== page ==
The ‘prison-house of language’1, or, rather, the prison of system – language itself the system of systems (the ‘linguistic metaphor’: even the subconscious, says Lacan, is structured like a language): a situation in which poetry, as worker at the edges and limits of language, becomes itself a model and metaphor of resistance.
What, then, is it going to be? A breakout? Or an acceptance that there is nothing else – that there is nothing out there when one does? The choice is marked out succinctly enough by Robert Adamson in his 1977 poem ‘Lovesong from across the Border’:
I drive, so all I have taken in revolving here, will be turned about, change and drift freely across the border … I drive, and the lawless music I make clears the air, moving in no direction is a swift-flame dancing, and alive with energies separating descriptive words. Driven in fear, driven in love, all instincts awake, out from boundaries of sanity, nerves thin and the song expanding in continuing creation of itself. I drive the complete body now so consciousness is forced to follow as swiftly as the spirit across the border, where governing reason will return and be taken into the heart, where law is breaking into the imaginative cosmos and then out beyond order, language adrift, exploding, moving through and taking me backward from here.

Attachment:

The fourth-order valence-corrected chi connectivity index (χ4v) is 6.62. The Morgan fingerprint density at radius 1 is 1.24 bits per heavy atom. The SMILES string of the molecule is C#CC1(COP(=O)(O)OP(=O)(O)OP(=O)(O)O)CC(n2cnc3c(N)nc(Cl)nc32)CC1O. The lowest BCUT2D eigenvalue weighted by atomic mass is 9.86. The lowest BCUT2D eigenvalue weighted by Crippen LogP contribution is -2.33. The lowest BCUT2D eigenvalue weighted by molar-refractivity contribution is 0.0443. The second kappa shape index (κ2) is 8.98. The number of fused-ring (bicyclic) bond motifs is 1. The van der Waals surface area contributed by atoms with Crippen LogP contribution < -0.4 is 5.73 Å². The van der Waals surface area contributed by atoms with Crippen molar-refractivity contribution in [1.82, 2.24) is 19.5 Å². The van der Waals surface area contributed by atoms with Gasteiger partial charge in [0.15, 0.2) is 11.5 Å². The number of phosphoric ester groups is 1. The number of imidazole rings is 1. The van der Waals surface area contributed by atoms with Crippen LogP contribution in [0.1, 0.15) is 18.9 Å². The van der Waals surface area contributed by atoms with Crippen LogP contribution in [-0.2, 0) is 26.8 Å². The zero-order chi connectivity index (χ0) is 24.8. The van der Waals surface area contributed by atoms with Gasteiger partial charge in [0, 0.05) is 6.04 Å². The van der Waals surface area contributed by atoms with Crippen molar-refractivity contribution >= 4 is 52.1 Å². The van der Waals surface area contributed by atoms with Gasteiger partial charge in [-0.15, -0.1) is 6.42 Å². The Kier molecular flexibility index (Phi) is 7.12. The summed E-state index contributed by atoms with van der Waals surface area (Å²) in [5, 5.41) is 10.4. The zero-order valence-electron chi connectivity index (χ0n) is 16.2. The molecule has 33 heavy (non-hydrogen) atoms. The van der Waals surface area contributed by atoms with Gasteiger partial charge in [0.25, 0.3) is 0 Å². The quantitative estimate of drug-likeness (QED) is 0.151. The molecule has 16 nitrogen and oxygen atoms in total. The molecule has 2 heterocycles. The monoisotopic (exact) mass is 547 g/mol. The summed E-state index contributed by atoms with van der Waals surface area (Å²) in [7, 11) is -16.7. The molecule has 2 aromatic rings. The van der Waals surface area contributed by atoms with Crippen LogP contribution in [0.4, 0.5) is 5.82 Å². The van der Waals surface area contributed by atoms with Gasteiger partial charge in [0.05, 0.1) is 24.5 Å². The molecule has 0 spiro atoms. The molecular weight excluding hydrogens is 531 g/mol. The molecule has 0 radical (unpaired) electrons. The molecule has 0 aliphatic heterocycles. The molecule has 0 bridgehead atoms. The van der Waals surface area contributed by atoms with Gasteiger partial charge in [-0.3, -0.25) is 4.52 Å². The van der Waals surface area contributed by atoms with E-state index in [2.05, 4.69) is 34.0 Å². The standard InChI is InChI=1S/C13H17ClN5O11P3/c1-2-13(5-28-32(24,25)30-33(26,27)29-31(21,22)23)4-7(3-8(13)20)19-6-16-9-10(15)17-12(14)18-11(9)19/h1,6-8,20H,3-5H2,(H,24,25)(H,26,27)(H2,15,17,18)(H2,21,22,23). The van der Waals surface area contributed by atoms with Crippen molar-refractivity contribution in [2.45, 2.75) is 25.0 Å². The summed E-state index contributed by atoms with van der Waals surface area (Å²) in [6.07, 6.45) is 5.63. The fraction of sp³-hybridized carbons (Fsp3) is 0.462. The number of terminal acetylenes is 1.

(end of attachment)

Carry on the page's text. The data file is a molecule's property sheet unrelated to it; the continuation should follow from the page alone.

And by John Tranter, in his ‘The Wine Bar Women’ (from Dazed in the Ladies’ Lounge, 1979), which could very easily be seen as a rebuttal (indeed – a thirty-line poem, for example, just like the Adamson – it’s hard not to see it as such):
Driving in the country clears the mind, and soon you’re thinking – what should you buy for a woman who’s deeply involved with a young girl – a doll? A bottle? By now they should be badly drunk and making an exhibition of themselves at the wine bar but you’ve left that scene behind at the Mental Date Line. … Driving fast in the country is like hopeless love: there are no stop lights out here, and when an accident threatens you have to trust your reflexes – braking fast you see the darkness at the edge of the landscape spread across the sky like – you’re skidding badly – like a stain of satay gravy down a new poplin shirt, … Confused, you gaze up at the glittering constellations and realise that a fine white powder is settling in your hair and clogging the air filter of the two-litre engine – the ignition coughs and with a harsh bark from the exhaust you’re moving swiftly in the direction of both women with a thousand miles of dusty road to go.
That’s it? Go back to the (metaphoric) wine bar, where alcohol – a metaform of what Harry calls the creaminess? – has blurred everyone’s vision, represents the way none of us can ever see straight, since language and its paraforms will always stand in the way? Except that, even in the wine bar, there are women, exciting the poet’s persona, but paying him scant attention, making love to each other, Other to Other, ignoring him, like a knowledge he can never have. Pointing, they might almost be, and as does ‘Tunnel Vision’ far more consciously, to a third way.
- See Fredric Jameson, The Prison-house of Language: a Critical Account of Structuralism and Russian Formalism (Princeton UP, 1972). ↩